Special Resolution Regimes for Banking Institutions: Objectives and Limitations
London School of Economics & Political Science (LSE)
November 13, 2013
LSE Legal Studies Working Paper No. 21/2013
In the present environment of weak banks and shaky state finances, the introduction of so-called Special Resolution Regimes (SRRs) for failed banking institutions has developed into a global and European policy priority. This paper responds to certain claims made in relation to the proper objectives and mode of operation of SRRs, with particular reference to a recent paper by Gustav Sjöberg. SRRs are supposed to set out effective tools for handling the failure of systemically important banks in a manner that preserves systemic stability and secures the continuous provision of the key functions of the financial system; at the same time, they incorporate elements of strict enforcement, in order to preserve market discipline and curtail moral hazard. Many policy-makers and scholars assume that an SRR with appropriate legislative objectives and strong intervention tools can of itself reconcile the aforementioned purposes.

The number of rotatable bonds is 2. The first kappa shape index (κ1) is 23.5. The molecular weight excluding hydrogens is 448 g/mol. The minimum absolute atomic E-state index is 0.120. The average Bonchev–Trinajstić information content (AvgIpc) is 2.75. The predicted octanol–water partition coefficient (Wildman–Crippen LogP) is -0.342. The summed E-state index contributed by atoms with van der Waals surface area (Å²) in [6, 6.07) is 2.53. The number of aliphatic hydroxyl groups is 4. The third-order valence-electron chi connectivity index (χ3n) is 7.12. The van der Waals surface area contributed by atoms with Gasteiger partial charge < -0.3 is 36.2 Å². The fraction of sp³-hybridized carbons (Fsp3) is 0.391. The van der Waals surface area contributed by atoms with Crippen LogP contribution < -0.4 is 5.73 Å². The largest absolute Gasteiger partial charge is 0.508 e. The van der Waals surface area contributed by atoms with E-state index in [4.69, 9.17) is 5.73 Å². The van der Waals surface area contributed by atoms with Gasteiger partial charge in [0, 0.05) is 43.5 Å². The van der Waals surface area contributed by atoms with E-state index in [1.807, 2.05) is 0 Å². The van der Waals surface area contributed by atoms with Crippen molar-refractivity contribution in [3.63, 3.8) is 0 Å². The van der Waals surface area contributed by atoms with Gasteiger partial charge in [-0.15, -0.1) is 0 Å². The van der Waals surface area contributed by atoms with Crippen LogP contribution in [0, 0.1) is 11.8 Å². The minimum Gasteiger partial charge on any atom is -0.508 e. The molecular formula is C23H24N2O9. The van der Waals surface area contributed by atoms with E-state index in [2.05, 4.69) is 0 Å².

However, any SRR which enables the continuation and restructuring of insolvent banks’ operations with outside financial support, if this appears justified for systemic reasons, and/or provides protection to certain stakeholders (typically, depositors), entails by definition a relaxation of market discipline. Due to the inclusion in the statutory framework of strong elements of discretion, such a system will always be amenable ex post to negotiated enforcement and strategic behaviour on the part of bank stakeholders, who demand forbearance. Thus, a well-designed SRR can at most establish a structured and robust decisional framework, reducing the ability of the latter to game the system. But it cannot act as an effective ex ante governance tool.
Number of Pages in PDF File: 30
Date posted: November 14, 2013
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